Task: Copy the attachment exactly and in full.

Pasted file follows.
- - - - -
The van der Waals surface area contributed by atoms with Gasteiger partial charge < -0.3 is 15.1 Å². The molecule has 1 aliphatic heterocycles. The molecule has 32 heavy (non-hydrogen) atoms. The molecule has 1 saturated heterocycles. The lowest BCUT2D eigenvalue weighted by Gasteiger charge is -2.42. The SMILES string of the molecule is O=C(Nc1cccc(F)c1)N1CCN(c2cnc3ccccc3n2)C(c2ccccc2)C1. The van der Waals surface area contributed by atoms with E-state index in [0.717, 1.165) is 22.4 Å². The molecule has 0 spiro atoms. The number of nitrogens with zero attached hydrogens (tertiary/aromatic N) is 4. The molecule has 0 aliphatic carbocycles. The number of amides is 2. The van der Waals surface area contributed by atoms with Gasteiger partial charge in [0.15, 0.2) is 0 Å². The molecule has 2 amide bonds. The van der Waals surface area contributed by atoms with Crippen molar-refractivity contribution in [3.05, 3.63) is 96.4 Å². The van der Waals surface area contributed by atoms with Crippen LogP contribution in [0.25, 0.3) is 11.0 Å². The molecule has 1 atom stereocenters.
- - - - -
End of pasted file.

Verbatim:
The van der Waals surface area contributed by atoms with Gasteiger partial charge < -0.3 is 15.1 Å². The molecule has 1 aliphatic heterocycles. The molecule has 32 heavy (non-hydrogen) atoms. The molecule has 1 saturated heterocycles. The lowest BCUT2D eigenvalue weighted by Gasteiger charge is -2.42. The SMILES string of the molecule is O=C(Nc1cccc(F)c1)N1CCN(c2cnc3ccccc3n2)C(c2ccccc2)C1. The van der Waals surface area contributed by atoms with E-state index in [0.717, 1.165) is 22.4 Å². The molecule has 0 spiro atoms. The number of nitrogens with zero attached hydrogens (tertiary/aromatic N) is 4. The molecule has 0 aliphatic carbocycles. The number of amides is 2. The van der Waals surface area contributed by atoms with Gasteiger partial charge in [0.15, 0.2) is 0 Å². The molecule has 2 amide bonds. The van der Waals surface area contributed by atoms with Crippen molar-refractivity contribution in [3.05, 3.63) is 96.4 Å². The van der Waals surface area contributed by atoms with Crippen LogP contribution in [0.25, 0.3) is 11.0 Å². The molecule has 1 atom stereocenters.